Perform a DIFF to find sufficiently large matching segments of the new binary that exist in the old binary. Any non-matching segments in the new image must still be transferred with the Chunk command from the last section. Any matching segments can be instructed to be copied with a command like this:

Data Updates: Matching segments image

Copying from the old image to the new image should be straightforward for A/B Seamless Updates.

If there is only one memory region available for an image, it is possible that some of the old data could be lost during the update, so take extra care to ensure your remote updater does not instruct it to copy something that isn’t there.

Skip the filler

Rather than sending every byte of a repeating sequence of data, use short-hand. Use this command as a crude form of data compression on any repeated data that is smaller when expressed this way:

Data Updates: Compression example image

Avoid Transfer Overhead

To minimize the overall data sent over the data link, try to find a sweet spot for minimizing dropped frames, while also avoiding the overhead of frames that are too small.

The Chunk, DIFF, and Fill commands can be aggregated into larger messages, to avoid sending a lot of small frames.

Avoid unnecessary changes

Have you ever made a small change and an unexpectedly large number of changes appeared in the binary image? Have you ever generated binary images from the same commit, but got different results on different machines, or even different results on the same machine at different times?

If you answered yes, there are some things you can do to get more deterministic builds. We’ll use gcc as our example tool.

File paths: Avoid including file paths in your release build, by excluding macros like __FILE__. If this isn’t acceptable, you can set up your build to enforce the release build to be run from a certain directory, or modify environment variables to make the present working directory a constant on any machine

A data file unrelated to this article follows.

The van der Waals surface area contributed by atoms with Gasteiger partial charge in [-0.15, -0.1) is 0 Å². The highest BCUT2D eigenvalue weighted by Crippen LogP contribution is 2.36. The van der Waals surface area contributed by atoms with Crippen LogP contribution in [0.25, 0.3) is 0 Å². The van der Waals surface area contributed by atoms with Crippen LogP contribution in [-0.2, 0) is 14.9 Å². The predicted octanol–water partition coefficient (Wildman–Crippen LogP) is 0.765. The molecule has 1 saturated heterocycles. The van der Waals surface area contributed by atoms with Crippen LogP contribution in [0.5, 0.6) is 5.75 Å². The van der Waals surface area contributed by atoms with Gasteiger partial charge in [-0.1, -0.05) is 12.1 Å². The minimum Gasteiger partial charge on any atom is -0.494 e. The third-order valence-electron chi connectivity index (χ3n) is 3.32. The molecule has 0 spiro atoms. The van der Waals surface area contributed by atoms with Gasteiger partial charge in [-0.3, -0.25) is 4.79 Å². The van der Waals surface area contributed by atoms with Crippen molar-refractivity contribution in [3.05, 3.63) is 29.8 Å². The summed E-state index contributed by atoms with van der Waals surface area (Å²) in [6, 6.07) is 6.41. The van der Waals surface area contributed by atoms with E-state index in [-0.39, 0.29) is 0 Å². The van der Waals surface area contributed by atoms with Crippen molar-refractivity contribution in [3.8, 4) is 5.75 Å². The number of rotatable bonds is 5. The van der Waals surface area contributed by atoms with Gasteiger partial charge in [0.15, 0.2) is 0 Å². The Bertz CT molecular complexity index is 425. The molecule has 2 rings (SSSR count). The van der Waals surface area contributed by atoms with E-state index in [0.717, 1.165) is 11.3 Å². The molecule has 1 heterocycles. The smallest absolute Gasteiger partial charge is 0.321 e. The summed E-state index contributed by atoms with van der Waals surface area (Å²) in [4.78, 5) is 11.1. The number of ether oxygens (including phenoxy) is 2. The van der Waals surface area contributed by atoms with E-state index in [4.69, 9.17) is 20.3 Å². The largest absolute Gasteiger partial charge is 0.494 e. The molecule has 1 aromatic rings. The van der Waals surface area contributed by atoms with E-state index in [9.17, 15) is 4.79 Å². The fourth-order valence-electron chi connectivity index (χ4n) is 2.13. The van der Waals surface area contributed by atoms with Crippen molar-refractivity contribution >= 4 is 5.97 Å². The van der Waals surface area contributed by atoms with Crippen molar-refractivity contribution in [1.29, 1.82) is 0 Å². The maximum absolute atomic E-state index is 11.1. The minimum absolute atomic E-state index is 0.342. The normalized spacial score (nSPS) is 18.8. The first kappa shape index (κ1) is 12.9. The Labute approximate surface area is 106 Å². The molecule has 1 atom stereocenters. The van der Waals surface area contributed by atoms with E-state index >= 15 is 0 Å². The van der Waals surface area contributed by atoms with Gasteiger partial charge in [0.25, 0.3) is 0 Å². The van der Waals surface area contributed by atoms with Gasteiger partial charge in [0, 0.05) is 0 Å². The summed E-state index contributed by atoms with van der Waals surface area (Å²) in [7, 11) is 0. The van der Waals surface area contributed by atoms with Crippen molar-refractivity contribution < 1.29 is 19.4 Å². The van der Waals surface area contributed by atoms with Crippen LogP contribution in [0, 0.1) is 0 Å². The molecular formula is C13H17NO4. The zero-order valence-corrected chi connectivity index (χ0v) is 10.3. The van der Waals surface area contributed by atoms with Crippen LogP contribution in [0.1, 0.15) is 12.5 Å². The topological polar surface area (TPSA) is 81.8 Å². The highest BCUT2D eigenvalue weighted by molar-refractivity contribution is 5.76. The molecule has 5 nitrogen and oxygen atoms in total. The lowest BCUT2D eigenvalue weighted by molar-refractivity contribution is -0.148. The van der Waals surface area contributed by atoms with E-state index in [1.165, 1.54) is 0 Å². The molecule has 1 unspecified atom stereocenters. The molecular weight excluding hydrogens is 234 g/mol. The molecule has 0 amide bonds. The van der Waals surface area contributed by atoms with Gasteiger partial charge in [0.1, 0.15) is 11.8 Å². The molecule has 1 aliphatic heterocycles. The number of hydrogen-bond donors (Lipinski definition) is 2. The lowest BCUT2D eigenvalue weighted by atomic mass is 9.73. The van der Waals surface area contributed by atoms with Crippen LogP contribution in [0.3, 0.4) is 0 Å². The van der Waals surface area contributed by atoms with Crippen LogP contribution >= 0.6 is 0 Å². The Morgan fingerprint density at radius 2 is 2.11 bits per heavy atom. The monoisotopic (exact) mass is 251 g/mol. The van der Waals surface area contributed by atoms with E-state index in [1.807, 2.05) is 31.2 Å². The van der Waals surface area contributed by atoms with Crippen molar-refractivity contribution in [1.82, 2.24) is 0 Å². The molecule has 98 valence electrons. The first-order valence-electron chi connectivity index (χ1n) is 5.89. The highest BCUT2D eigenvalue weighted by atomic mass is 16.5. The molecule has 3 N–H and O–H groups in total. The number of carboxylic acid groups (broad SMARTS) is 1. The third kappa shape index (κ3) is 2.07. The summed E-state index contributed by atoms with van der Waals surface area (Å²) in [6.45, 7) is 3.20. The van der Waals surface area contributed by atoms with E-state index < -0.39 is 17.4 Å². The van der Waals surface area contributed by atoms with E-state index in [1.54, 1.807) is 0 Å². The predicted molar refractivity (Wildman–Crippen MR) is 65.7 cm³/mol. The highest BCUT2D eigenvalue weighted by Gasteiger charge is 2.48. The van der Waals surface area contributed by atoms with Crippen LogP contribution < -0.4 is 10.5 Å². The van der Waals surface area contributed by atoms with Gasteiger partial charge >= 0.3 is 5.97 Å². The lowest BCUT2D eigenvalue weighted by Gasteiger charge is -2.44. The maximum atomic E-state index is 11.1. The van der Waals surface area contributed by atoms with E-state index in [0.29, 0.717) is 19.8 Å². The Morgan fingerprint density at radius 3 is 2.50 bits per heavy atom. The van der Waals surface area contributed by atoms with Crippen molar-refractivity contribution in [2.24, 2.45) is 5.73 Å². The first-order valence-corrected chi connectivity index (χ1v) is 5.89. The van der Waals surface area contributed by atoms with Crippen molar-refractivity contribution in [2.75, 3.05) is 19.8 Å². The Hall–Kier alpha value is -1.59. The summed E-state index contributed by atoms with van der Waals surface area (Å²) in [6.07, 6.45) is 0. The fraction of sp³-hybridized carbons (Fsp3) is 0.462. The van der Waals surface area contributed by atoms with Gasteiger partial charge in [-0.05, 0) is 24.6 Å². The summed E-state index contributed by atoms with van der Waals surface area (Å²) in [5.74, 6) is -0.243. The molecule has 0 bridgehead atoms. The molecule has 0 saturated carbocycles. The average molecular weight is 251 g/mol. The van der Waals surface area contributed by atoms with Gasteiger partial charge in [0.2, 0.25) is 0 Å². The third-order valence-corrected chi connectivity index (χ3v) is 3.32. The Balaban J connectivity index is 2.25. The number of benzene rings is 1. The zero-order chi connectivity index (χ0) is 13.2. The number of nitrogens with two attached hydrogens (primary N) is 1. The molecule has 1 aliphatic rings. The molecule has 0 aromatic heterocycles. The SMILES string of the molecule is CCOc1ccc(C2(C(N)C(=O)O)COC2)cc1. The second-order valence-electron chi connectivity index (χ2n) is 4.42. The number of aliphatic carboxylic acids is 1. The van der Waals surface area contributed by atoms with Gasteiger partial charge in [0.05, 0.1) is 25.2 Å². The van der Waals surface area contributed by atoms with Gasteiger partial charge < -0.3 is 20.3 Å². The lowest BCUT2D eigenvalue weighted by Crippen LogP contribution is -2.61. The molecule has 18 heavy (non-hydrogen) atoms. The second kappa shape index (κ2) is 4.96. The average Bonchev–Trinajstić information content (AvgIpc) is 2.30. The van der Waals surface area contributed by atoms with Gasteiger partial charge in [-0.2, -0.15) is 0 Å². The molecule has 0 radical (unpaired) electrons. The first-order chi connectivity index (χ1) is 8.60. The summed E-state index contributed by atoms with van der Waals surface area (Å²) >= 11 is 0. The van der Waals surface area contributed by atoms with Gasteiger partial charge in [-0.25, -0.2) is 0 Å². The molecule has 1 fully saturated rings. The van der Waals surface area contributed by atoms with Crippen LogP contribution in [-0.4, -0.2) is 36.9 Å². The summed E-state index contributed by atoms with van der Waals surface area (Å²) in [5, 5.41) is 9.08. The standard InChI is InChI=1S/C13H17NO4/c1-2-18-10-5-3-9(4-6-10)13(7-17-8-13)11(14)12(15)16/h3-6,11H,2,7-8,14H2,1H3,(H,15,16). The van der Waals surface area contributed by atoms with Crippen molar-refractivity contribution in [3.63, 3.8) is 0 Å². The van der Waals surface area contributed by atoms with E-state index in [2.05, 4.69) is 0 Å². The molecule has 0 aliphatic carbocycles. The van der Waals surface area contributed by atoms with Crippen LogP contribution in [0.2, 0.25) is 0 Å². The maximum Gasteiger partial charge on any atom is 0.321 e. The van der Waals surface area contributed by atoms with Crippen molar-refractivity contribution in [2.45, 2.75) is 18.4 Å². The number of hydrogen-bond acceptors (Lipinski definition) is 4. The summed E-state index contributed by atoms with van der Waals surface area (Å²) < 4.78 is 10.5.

Time stamps: Avoid embedding timestamps in your release build, by excluding macros like __TIMESTAMP__, __TIME__, and __DATE__.

Random seed values: Avoid randomly changing seed values. For each file that uses a random seed value, you can create another file with a predefined seed value, and compile the file with the frandom-seed=<input-file-name> option.

Existing Solutions

Whenever possible, try to use a proven, off-the-shelf solution that is efficient, reliable, and secure. Here are a few offerings:


Embedded Linux

Note that there are many more options than what is on this list!

If you do decide to roll your own solution, see Memfault’s article on creating a reliable device firmware update solution.


To save time, energy, or cellular data costs, you can use the tips above to reduce the size of your embedded device updates. DojoFive brings modern tools, techniques, and best practices from the web and mobile development environments, paired with leading-edge innovations in firmware to our customers to help them build successful products and successful clients. We have talented engineers on hand ready to help you with all aspects of your EmbedOps journey. Bring your interesting problems that need solving – we are always happy to help out. You can reach out at any time on LinkedIn or through email!